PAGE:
We live in a day characterized by individual expression and religious plurality which complicate corporate worship and individual spirituality. We might discern in Fisher and Winner two practices that allow us to honor Sabbath, the "hinge" commandment, as we seek social coherence and renewal. The first practice comes from Fisher: Jesus calls himself the Lord of the Sabbath, a revolutionary teaching that has never been given adequate reflection in the church with respect to Sunday: What would a day devoted to the Lord Christ be like? The second practice follows Winner's suggestion: What if we were to draw into Christianity the Jewish Sabbath rhythm of marking the beginning of Sabbath on Saturday evening? The Puritans did. They followed the Jewish tradition and marked the beginning of Sabbath on Saturday evening. A ritual meal was shared, and God invoked and welcomed into the Lord's Day of Rest.

Today, Sabbath is a foreign concept for many in our society. The restoration of Sabbath is counter-cultural. It will not be easy to reconnect. Our lives are complicated, busier and getting busier and more complicated all the time. Work is creeping into all of life. The digital revolution makes work impossible to leave at the office. And if you are a parent like I am, you are being stretched in every direction. Abraham Heschel, one of the great Jewish theologians of the last century, writes in his book, Sabbath, that: "Six days a week we wrestle with the world, wringing profit from the earth; on the Sabbath we especially care for the seed of eternity planted in the soul. The world has our hands, but our soul belongs to Someone Else. Six days a week, we seek to dominate the world; on the seventh day, we try to dominate the self." Heschel reminds us that beyond the sociological and theological value of Sabbath, there is psychological healing of the soul in its weekly practice.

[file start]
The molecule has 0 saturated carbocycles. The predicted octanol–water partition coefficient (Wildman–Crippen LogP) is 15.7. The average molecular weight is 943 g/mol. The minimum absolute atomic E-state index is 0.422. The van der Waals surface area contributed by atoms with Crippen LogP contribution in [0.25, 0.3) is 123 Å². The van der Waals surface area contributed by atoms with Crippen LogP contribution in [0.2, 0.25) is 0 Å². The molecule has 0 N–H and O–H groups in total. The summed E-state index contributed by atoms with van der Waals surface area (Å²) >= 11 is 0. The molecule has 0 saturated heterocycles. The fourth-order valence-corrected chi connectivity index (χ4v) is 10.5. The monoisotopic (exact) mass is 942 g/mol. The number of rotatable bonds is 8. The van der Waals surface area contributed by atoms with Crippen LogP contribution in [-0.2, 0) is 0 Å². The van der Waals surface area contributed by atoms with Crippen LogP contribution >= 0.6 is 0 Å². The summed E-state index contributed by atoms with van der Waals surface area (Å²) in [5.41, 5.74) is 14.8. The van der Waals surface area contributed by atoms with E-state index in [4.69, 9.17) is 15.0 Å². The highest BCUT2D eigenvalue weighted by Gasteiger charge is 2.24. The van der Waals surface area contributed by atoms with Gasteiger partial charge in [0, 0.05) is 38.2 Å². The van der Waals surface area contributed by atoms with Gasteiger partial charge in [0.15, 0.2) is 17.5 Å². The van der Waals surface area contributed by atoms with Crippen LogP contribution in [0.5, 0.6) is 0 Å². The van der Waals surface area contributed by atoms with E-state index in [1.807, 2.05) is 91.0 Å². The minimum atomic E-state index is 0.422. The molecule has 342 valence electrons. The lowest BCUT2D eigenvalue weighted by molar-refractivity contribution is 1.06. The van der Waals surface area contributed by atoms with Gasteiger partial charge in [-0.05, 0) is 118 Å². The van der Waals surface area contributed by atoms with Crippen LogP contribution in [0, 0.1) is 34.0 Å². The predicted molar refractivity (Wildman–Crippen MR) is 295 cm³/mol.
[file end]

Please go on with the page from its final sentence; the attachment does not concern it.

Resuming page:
So, what might be the effect on the church marked by these two practices?

The first practice, identified by Fisher, allows for the freedom of choice in a society characterized by religious plurality and yet counsels serious theological engagement and mature ethical decision making. It upholds the rhythm of creative activity with voluntary self-restraint. The popular "WWJD" - "what would Jesus do" - comes into play as parents and children in the context of a community of faith wrestle with how to apportion out the obligations of life in the midst of a commitment to relationships, including that with the God in whose image we have been made (Exodus 20:11) and whose work we do (Deut 5:15).